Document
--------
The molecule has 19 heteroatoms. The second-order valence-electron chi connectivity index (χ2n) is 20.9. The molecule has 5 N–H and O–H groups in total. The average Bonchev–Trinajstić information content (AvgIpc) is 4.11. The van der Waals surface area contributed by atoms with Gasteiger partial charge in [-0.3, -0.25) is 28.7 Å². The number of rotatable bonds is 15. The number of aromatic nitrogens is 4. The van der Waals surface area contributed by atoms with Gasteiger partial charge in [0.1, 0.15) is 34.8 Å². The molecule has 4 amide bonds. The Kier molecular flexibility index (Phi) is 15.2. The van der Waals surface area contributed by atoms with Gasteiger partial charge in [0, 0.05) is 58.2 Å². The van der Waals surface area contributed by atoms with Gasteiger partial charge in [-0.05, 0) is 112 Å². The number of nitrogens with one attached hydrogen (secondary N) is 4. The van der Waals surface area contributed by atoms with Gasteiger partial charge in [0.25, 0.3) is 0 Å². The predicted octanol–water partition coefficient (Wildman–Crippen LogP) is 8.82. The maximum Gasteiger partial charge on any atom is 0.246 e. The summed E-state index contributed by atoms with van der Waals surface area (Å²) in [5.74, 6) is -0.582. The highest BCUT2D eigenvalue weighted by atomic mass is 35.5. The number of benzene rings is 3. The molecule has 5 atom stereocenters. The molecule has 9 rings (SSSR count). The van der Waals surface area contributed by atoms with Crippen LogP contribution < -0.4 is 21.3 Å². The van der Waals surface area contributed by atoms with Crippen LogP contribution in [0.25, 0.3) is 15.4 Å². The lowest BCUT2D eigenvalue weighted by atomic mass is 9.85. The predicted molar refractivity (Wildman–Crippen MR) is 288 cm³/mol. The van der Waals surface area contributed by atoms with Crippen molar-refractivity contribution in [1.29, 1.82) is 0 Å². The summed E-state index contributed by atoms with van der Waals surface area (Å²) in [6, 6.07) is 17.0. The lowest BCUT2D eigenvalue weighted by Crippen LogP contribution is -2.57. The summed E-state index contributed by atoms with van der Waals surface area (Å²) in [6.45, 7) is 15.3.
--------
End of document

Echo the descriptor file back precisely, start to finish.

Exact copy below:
The molecule has 19 heteroatoms. The second-order valence-electron chi connectivity index (χ2n) is 20.9. The molecule has 5 N–H and O–H groups in total. The average Bonchev–Trinajstić information content (AvgIpc) is 4.11. The van der Waals surface area contributed by atoms with Gasteiger partial charge in [-0.3, -0.25) is 28.7 Å². The number of rotatable bonds is 15. The number of aromatic nitrogens is 4. The van der Waals surface area contributed by atoms with Gasteiger partial charge in [0.1, 0.15) is 34.8 Å². The molecule has 4 amide bonds. The Kier molecular flexibility index (Phi) is 15.2. The van der Waals surface area contributed by atoms with Gasteiger partial charge in [0, 0.05) is 58.2 Å². The van der Waals surface area contributed by atoms with Gasteiger partial charge in [-0.05, 0) is 112 Å². The number of nitrogens with one attached hydrogen (secondary N) is 4. The van der Waals surface area contributed by atoms with Gasteiger partial charge in [0.25, 0.3) is 0 Å². The predicted octanol–water partition coefficient (Wildman–Crippen LogP) is 8.82. The maximum Gasteiger partial charge on any atom is 0.246 e. The summed E-state index contributed by atoms with van der Waals surface area (Å²) in [5.74, 6) is -0.582. The highest BCUT2D eigenvalue weighted by atomic mass is 35.5. The number of benzene rings is 3. The molecule has 5 atom stereocenters. The molecule has 9 rings (SSSR count). The van der Waals surface area contributed by atoms with Crippen LogP contribution < -0.4 is 21.3 Å². The van der Waals surface area contributed by atoms with Crippen LogP contribution in [0.25, 0.3) is 15.4 Å². The lowest BCUT2D eigenvalue weighted by atomic mass is 9.85. The predicted molar refractivity (Wildman–Crippen MR) is 288 cm³/mol. The van der Waals surface area contributed by atoms with Crippen molar-refractivity contribution in [1.29, 1.82) is 0 Å². The summed E-state index contributed by atoms with van der Waals surface area (Å²) in [6, 6.07) is 17.0. The lowest BCUT2D eigenvalue weighted by Crippen LogP contribution is -2.57. The summed E-state index contributed by atoms with van der Waals surface area (Å²) in [6.45, 7) is 15.3.